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Create a Faux Bandeau

The Bandeau hairstyle was favored throughout the Regency as a throwback to ancient times. Here is an easy way to “fake” the look of this period court head piece using a modern headband. Traditional etiquette for presentation at court required white ostrich feathers to be worn, but getting them to stay in place could be tricky!

Court Dress, 1799
Court Dress, 1799

To create your own headpiece, you’ll need:

  • one fabric covered hairband (satin or velvet works nicely)
  • some feathers of various sizes
  • fabric glue
  • jeweled brooch.
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The “Louisa” style hairband is available in custom colors from Austentation.com
  1. Pin your hair up in your preferred style and slide the hairband into place.
  2. Pin the brooch onto the hairband where you want your plumes to begin.
  3. Experiment with your plumes to find the perfect arrangement.
  4. Remove the band in order to attach the feathers.
  5. Dip the ends of your plumes in fabric glue and slide into place behind the brooch. The pin should cover the ends of the feathers.

Viola! A lovely Regency look in just a few minutes! Don’t have time or resources to create your own? Order a custom made “Faux Bandeau” from Austentation.com

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Tea with Jane Austen: Ideas for using the Jane Austen Silhouette Cookie Cutter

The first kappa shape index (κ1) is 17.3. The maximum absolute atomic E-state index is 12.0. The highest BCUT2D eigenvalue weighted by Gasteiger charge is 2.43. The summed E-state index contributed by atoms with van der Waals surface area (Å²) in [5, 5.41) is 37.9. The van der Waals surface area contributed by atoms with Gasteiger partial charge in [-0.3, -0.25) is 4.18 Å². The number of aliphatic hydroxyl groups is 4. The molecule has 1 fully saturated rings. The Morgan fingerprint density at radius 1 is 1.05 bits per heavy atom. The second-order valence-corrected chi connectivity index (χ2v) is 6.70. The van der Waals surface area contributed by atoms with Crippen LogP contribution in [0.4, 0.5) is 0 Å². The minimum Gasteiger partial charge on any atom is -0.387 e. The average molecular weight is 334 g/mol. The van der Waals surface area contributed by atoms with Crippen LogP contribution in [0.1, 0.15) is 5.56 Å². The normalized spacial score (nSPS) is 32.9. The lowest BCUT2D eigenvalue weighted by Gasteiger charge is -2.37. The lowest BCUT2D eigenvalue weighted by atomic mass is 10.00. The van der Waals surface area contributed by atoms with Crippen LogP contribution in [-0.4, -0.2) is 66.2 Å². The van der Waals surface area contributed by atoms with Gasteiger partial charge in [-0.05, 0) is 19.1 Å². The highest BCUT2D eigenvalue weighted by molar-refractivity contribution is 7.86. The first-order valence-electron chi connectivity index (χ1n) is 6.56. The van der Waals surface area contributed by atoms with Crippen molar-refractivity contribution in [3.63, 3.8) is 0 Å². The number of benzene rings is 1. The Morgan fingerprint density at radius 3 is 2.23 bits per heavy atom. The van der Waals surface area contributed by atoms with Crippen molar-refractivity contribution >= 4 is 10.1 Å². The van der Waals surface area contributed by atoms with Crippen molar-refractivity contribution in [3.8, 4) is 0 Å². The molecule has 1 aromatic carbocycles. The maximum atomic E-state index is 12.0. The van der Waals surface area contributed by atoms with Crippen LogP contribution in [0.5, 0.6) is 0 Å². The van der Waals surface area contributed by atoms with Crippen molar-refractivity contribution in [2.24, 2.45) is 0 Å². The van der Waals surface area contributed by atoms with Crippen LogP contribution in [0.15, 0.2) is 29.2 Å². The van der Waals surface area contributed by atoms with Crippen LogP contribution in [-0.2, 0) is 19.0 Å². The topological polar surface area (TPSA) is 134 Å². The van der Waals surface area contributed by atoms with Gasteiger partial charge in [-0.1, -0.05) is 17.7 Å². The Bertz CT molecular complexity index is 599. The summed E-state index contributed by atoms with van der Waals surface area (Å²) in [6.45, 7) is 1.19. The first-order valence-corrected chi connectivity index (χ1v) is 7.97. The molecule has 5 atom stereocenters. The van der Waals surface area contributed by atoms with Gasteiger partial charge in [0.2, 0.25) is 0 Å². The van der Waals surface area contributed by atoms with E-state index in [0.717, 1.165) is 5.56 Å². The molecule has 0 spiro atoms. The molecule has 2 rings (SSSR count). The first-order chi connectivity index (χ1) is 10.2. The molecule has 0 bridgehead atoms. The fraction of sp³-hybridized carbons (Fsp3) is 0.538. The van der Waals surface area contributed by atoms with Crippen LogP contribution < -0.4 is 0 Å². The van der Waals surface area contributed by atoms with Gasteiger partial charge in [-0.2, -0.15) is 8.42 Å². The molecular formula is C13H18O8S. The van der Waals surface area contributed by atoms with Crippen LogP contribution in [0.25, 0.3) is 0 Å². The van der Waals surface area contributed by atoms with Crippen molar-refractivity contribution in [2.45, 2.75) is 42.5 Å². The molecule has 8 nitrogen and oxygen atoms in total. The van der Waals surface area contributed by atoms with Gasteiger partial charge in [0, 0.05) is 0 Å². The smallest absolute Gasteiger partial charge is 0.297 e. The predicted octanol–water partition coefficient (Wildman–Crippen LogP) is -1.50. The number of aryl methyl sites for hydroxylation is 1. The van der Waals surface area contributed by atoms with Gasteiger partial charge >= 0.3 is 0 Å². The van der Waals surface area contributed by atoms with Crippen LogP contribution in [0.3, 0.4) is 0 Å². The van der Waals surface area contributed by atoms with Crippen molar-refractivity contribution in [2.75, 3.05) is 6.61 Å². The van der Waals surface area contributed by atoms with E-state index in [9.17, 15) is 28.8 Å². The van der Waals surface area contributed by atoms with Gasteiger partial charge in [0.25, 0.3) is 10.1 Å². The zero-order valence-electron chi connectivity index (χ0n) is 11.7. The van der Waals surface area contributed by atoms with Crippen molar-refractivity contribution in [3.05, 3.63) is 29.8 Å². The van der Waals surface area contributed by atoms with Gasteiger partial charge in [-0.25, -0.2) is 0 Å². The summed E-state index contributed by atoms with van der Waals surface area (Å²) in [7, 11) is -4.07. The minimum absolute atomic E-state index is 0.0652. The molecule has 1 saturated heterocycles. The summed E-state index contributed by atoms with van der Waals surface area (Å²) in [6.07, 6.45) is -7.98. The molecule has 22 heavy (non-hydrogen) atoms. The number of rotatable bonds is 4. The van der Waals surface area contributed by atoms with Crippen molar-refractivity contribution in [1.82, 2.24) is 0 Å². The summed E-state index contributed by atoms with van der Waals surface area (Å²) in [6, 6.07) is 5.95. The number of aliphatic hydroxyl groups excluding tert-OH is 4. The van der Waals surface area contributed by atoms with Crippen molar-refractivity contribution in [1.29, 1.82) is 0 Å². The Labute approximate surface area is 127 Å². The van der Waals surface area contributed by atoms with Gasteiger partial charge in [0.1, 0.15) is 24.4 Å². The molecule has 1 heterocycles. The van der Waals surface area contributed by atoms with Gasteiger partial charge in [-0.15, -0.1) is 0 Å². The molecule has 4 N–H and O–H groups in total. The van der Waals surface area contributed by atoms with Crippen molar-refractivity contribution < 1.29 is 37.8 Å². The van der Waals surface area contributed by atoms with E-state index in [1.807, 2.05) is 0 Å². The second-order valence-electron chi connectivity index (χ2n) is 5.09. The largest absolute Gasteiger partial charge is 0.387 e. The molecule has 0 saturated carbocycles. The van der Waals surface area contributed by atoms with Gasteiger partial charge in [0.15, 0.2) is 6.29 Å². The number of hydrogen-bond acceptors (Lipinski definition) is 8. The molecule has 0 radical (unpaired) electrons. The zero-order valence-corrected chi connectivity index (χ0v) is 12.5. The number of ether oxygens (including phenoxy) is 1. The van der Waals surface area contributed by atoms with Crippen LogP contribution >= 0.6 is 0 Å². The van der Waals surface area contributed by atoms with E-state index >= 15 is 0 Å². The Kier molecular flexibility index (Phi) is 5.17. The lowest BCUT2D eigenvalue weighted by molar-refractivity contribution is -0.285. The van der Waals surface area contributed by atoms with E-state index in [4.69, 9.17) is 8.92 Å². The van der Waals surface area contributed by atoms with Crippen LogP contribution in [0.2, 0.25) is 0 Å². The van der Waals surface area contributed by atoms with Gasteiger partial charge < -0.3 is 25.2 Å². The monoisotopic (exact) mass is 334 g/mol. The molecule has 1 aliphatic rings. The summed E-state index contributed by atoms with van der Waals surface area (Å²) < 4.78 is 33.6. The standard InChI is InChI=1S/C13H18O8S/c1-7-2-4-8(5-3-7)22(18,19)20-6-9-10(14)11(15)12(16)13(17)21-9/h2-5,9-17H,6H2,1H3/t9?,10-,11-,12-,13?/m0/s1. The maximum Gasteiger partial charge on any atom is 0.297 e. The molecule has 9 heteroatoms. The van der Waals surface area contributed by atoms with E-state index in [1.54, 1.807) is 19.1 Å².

The Jane Austen Silhouette Cookie Cutter

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The other day I was having some fun experimenting with the new Jane Austen Silhouette Cookie Cutter . We tried sugar cookies (naturally) and toast (delicious) and tea sandwiches. However, I think my favorite trick was the silhouette sandwich, seen here.

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To create this sandwich, you’ll need two types of bread, ideally, of light and dark colors (white and wheat, wheat and pumpernickel, etc.)

Take two slices of your “base” layer, in this case Pumpernickel, and use the cutter to cut a silhouette from the center of one slice.

Continue reading Tea with Jane Austen: Ideas for using the Jane Austen Silhouette Cookie Cutter

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Staying Sharp with Jane Austen

 Jane Austen Pencils!

Papa has given me half-a-dozen new pencils, which are very good ones indeed; I draw every other day.
Elizabeth Austen-Knight to Cassandra Austen
October 18, 1813

With school back in session, and the smell of apples, chalk dust and pencil shavings in the air, what could be more fun than taking a bit of Austen with you into class? We promise that a few of these Jane Austen pencils in your desk will make even calculus more appealing! Pair them with notecards or a journal to create a fun gift for any Austen lover or teacher.

jane austen pencils
Visit Austentation.com for a wide range of Austen themed items including gift baskets, holiday items, craft projects, and custom bonnets, reticules and accessories.

To begin, you’ll need:

  • pencils (any type, #2, preferably with white erasers)
  • sandpaper (optional)
  • Modgepodge or white glue
  • a few pages of Austen text (taken from a discarded copy of the book, or printed on a printer. I keep an old copy of P&P simply to upcycle pages for various projects)